Are you a property owner or renter whose home or business is located above, or within 1000 feet of the mineral rights area owned by Rise Gold? Do you rely on well water for drinking or irrigation? If so...
YOUR WELL MAY BE AT RISK IF
THE IDAHO-MARYLAND MINE IS REOPENED.
Rise Gold, a junior mining company with questionable experience, has applied to reopen the Idaho-Maryland Mine. The Nevada County Board of Supervisors may vote on this within a year.. If successful, they will get a permit for 80 years of mining. Potential impacts could include damage or destruction of wells within or near the mineral rights area, which could be very costly and time consuming to replace.
We want to:
Demand well testing to establish a reliable baseline for performance in the mineral rights area.
Require Rise Gold to post a bond to cover all costs if wells are damaged or destroyed.
Make sure a clear process is established to quickly resolve problems if they occur.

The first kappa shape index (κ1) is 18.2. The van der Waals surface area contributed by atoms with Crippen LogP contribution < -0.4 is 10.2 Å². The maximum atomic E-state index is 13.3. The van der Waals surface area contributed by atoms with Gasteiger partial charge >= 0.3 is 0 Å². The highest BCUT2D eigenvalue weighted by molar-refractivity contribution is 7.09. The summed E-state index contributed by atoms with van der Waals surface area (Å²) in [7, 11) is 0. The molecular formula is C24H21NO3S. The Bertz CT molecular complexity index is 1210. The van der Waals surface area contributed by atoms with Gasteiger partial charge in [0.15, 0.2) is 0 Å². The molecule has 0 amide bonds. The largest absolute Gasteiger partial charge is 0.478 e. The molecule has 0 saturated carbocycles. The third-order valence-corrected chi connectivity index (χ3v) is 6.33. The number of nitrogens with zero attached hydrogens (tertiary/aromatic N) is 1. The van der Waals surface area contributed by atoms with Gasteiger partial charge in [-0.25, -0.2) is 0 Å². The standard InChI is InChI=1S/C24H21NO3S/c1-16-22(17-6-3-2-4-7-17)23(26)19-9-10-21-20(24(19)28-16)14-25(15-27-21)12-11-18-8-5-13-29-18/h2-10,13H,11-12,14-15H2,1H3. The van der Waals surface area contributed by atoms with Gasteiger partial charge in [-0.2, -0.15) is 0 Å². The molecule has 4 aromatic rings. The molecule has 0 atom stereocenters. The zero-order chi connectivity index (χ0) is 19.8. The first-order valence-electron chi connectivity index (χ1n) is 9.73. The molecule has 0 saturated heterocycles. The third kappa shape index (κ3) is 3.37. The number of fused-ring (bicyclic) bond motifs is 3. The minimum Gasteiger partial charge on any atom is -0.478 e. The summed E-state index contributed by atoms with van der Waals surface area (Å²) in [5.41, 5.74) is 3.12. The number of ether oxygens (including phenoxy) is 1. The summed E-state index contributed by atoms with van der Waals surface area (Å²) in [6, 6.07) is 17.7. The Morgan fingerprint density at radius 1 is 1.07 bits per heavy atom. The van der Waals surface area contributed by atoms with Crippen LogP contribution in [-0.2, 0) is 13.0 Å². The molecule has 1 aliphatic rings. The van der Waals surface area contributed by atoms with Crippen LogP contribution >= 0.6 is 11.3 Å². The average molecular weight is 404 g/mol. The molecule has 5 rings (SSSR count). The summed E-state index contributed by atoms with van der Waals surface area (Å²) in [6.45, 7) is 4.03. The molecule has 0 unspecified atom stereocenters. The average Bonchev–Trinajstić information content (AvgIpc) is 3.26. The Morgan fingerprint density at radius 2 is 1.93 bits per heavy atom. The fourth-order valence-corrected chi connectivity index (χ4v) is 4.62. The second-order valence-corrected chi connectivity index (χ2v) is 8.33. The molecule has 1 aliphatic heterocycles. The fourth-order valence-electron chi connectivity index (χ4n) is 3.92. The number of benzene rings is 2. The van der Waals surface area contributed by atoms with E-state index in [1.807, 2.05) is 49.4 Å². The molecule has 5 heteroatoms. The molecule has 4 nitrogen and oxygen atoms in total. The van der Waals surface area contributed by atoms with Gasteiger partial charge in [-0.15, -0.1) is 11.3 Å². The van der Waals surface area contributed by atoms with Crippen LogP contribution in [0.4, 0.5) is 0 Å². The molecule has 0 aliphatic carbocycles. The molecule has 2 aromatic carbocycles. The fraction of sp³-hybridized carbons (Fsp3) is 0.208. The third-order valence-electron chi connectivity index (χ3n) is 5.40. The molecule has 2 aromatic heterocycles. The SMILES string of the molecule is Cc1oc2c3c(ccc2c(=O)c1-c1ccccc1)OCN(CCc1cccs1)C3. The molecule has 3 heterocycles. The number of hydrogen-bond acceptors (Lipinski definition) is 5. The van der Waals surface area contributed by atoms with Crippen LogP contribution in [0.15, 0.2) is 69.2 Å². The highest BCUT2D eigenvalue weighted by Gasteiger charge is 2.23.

Raise public awareness about the potential danger to our wells if the mine opens.
Enlist the help of coalition members for input on the best methods for protecting our wells.
THERE IS POWER IN NUMBERS. PLEASE JOIN the WELLS COALITION SO OUR VOICES CAN BE HEARD.
add a button.
I am not a well owner, but I want to support this effort.
Is your well your only source of water?
Read the Wells Coalition position statement
Questions? Email us at firstname.lastname@example.org
Rise Gold wants everyone to believe that people near the mine have "zero risk" of losing their wells, but a closer look at their data reveals a very different story. Listen to CEA Foundation President, Ralph Silberstein as he talks about the risks in a MineWatch meeting. (above) or read the article.
View Water For Gold, a documentary about the nearby San Juan Mine, which shut down in the mid-90's after the mine drained residents' wells.
GO IN DEPTH
Local resident, Gary Pierazzi, talks about why the risk to private wells is much higher than Rise Gold would lead you to believe.
Sol Henson, from the San Juan Ridge Taxpayer's Association, talks about lessons learned when the San Juan Mine was catastrophically dewatered.